I held myself accountable by starting this blog and letting the entire world know my intentions. Even in the beginning when the readers were few, Retire And Journey held me accountable every day. People would email asking what I was doing next, or they would congratulate me on one of my ventures. I have been invited to Thanksgiving dinner at the home of one of my readers, on a sexy Playboy-style cruise with a stranger (I actually went!), and even was sent a gift card to a restaurant in Portland. Each interaction pushed me forward and strengthened my commitment.
2. Pick Starter Goals
You are probably looking at your long list of aspirations, confused at where to begin. Focusing on too many goals can be distracting, so start by picking two to three to work on, at least one long-term and one short-term. If you can’t decide which ones to start with, read your list again to identify what excites you at the moment, what gives you goose bumps or a thrill in the pit of your stomach.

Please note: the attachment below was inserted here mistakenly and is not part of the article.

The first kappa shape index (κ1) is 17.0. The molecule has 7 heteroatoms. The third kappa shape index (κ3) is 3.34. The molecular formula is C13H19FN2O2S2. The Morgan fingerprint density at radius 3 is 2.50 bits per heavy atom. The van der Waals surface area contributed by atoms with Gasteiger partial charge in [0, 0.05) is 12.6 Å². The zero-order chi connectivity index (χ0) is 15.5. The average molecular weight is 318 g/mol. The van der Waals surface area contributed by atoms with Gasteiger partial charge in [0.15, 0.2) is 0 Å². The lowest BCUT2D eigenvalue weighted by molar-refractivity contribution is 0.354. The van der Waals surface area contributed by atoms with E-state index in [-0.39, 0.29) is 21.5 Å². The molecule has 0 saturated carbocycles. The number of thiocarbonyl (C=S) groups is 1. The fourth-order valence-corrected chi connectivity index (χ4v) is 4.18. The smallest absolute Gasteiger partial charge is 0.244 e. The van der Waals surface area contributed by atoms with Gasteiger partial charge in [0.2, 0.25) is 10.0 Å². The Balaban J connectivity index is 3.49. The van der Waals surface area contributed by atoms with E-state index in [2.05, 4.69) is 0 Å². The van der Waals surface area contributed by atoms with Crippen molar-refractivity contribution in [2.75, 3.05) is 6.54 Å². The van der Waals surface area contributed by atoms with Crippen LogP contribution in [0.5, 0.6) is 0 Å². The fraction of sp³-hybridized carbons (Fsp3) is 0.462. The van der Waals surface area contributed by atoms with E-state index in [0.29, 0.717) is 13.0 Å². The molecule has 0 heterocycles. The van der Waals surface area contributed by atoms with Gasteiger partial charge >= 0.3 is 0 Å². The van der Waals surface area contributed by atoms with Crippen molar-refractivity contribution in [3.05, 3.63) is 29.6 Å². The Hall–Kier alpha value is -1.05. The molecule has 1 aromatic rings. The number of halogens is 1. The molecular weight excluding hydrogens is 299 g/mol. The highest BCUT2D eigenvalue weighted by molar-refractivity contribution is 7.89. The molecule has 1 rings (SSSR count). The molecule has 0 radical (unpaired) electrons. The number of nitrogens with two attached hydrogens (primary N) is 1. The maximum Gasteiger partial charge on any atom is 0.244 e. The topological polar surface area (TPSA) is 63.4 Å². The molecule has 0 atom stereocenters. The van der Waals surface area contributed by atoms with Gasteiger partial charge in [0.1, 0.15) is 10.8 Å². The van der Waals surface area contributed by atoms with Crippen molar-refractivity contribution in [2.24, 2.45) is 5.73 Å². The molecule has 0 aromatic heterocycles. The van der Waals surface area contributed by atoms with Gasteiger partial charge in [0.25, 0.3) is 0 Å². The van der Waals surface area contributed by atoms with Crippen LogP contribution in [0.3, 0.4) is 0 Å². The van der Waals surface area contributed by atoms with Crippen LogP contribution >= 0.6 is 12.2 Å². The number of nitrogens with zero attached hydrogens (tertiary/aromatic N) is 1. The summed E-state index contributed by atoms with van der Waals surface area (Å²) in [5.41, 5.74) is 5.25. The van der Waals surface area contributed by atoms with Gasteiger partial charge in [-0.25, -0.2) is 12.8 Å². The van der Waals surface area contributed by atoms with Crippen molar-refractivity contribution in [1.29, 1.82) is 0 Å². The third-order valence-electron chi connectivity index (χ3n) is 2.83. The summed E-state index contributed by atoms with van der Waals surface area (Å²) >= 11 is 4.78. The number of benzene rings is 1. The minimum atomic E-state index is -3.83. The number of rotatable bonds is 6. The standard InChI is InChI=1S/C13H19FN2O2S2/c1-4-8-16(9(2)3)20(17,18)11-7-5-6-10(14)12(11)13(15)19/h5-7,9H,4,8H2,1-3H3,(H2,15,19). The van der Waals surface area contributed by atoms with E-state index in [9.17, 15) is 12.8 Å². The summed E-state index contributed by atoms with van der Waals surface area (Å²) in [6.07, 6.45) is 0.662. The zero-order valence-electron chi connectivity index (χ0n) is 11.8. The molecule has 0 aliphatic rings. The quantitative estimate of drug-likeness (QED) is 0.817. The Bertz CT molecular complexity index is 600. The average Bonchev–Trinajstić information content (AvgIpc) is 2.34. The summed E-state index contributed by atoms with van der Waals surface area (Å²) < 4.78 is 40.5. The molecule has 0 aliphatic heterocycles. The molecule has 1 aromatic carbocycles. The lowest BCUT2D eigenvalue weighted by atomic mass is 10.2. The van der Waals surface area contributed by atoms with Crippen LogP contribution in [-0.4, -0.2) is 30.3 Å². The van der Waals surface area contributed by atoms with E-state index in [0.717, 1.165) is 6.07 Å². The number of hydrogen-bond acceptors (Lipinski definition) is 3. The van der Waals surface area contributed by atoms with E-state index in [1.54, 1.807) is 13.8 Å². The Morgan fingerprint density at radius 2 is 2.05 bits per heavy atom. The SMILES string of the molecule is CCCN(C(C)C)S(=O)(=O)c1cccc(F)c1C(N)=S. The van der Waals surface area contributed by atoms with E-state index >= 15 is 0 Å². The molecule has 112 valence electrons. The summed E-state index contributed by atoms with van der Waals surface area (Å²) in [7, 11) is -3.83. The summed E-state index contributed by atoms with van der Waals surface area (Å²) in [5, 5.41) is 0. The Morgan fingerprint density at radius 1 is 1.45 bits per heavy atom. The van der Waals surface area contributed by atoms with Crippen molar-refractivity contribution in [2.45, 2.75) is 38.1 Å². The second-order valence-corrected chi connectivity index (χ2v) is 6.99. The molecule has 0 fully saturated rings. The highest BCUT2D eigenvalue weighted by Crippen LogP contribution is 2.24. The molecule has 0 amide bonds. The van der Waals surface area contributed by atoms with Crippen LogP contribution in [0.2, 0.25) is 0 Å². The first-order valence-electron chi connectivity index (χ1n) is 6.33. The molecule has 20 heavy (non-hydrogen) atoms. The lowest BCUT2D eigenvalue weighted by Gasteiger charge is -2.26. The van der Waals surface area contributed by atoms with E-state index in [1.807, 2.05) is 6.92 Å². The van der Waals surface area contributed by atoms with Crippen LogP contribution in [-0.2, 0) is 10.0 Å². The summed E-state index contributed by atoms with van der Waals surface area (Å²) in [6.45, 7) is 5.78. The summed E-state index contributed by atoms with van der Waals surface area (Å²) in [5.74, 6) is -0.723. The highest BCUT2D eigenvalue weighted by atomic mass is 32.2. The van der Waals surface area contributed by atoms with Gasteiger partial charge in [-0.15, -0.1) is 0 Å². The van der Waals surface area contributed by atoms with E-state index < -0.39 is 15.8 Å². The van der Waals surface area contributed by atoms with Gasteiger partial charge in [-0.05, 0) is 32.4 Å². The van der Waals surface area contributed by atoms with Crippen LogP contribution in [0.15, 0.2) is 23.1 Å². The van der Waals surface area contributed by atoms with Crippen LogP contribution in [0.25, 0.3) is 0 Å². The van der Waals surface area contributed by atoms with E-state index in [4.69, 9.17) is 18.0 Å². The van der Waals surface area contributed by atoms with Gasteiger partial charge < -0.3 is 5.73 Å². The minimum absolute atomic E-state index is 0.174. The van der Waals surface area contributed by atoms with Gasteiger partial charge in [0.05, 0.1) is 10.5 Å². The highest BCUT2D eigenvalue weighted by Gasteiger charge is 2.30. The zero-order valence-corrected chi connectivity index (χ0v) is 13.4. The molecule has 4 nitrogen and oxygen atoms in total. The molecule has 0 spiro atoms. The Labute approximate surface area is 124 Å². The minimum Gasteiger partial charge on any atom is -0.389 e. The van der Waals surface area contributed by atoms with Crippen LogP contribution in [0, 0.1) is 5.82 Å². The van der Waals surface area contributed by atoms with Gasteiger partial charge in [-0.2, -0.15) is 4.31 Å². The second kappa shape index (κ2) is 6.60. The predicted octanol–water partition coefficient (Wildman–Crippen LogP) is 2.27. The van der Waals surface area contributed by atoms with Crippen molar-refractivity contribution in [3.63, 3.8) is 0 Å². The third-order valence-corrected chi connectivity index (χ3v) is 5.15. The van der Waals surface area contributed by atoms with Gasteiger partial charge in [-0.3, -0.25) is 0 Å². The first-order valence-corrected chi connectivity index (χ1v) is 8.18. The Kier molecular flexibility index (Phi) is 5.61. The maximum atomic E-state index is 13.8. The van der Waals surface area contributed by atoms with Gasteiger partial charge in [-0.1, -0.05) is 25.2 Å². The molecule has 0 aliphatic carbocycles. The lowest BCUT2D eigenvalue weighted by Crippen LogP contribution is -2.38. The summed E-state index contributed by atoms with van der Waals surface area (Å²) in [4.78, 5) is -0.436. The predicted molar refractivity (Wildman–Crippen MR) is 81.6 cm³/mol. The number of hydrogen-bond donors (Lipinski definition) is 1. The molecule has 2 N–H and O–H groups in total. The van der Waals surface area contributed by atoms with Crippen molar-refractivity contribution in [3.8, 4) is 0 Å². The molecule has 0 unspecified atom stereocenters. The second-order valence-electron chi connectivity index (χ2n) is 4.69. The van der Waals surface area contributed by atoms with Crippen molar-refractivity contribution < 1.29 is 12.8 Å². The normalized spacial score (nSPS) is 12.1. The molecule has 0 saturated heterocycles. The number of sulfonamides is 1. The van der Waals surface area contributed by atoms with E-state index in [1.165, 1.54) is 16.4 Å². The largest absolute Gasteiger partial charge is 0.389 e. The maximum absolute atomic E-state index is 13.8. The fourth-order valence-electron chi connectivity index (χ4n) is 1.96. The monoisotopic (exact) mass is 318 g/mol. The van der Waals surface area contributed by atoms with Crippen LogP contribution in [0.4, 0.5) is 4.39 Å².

My first tandem goals were going to the movies by myself and driving through the hills of Tuscany. Of course, the theater task was completed almost instantaneously, which made me feel like I was making progress, whereas traveling to Italy took over a year and a half.
Once the short-term goal was completed I immediately replaced it with another easier item while still continuing to make progress on the larger goal.
3. Deadline Your Objectives
Setting deadlines can help escape the “someday” syndrome, a common excuse for why you won’t begin today because you will get to it someday. The goals you choose to currently work on should have a deadline different than “in your lifetime,” as it will create a sense of urgency to propel you forward.
Push yourself, but also be realistic.
If you have just accepted a demanding new job that will require six months of training, then your dream of going to a month-long silent retreat in Bali may have to have a longer deadline than a year. Spend some time calculating what is practical: if you are committed to a half year of training for your position, then allow yourself three months for full transition into the new position after the training period. Then assess how long it will take you to complete the goal from this point, and that’s what your deadline should be, keeping in mind that you will be able to complete little steps along the way.